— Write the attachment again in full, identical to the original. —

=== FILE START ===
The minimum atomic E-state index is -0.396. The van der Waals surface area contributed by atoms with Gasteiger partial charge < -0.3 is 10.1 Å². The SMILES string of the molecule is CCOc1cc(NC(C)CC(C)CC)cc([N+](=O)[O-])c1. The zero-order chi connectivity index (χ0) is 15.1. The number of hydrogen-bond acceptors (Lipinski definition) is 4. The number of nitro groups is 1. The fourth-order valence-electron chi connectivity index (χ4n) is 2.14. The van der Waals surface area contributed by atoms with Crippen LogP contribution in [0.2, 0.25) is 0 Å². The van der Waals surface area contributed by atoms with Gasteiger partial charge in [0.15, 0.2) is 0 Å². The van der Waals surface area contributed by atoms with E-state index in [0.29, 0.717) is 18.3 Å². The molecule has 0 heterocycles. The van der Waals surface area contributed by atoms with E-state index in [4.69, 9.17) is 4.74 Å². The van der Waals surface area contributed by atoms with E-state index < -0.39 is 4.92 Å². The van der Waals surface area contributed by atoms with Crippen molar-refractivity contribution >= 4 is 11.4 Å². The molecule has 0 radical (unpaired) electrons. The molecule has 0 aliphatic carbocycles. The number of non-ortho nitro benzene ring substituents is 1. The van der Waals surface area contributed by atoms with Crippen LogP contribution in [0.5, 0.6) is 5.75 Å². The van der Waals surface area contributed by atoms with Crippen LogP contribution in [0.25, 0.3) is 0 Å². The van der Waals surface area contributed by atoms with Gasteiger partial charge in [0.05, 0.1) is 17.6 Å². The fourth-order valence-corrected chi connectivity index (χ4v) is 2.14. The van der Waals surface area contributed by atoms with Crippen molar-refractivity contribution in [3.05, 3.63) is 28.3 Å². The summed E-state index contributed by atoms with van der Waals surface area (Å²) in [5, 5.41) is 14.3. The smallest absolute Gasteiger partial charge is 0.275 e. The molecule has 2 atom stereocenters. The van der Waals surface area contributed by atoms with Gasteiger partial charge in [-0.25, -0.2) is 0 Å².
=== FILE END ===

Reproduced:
The minimum atomic E-state index is -0.396. The van der Waals surface area contributed by atoms with Gasteiger partial charge < -0.3 is 10.1 Å². The SMILES string of the molecule is CCOc1cc(NC(C)CC(C)CC)cc([N+](=O)[O-])c1. The zero-order chi connectivity index (χ0) is 15.1. The number of hydrogen-bond acceptors (Lipinski definition) is 4. The number of nitro groups is 1. The fourth-order valence-electron chi connectivity index (χ4n) is 2.14. The van der Waals surface area contributed by atoms with Crippen LogP contribution in [0.2, 0.25) is 0 Å². The van der Waals surface area contributed by atoms with Gasteiger partial charge in [0.15, 0.2) is 0 Å². The van der Waals surface area contributed by atoms with E-state index in [0.29, 0.717) is 18.3 Å². The molecule has 0 heterocycles. The van der Waals surface area contributed by atoms with E-state index in [4.69, 9.17) is 4.74 Å². The van der Waals surface area contributed by atoms with E-state index < -0.39 is 4.92 Å². The van der Waals surface area contributed by atoms with Crippen molar-refractivity contribution >= 4 is 11.4 Å². The molecule has 0 radical (unpaired) electrons. The molecule has 0 aliphatic carbocycles. The number of non-ortho nitro benzene ring substituents is 1. The van der Waals surface area contributed by atoms with Crippen LogP contribution in [0.5, 0.6) is 5.75 Å². The van der Waals surface area contributed by atoms with Crippen LogP contribution in [0.25, 0.3) is 0 Å². The van der Waals surface area contributed by atoms with Gasteiger partial charge in [0.05, 0.1) is 17.6 Å². The fourth-order valence-corrected chi connectivity index (χ4v) is 2.14. The van der Waals surface area contributed by atoms with Crippen molar-refractivity contribution in [3.05, 3.63) is 28.3 Å². The summed E-state index contributed by atoms with van der Waals surface area (Å²) in [5, 5.41) is 14.3. The smallest absolute Gasteiger partial charge is 0.275 e. The molecule has 2 atom stereocenters. The van der Waals surface area contributed by atoms with Gasteiger partial charge in [-0.25, -0.2) is 0 Å².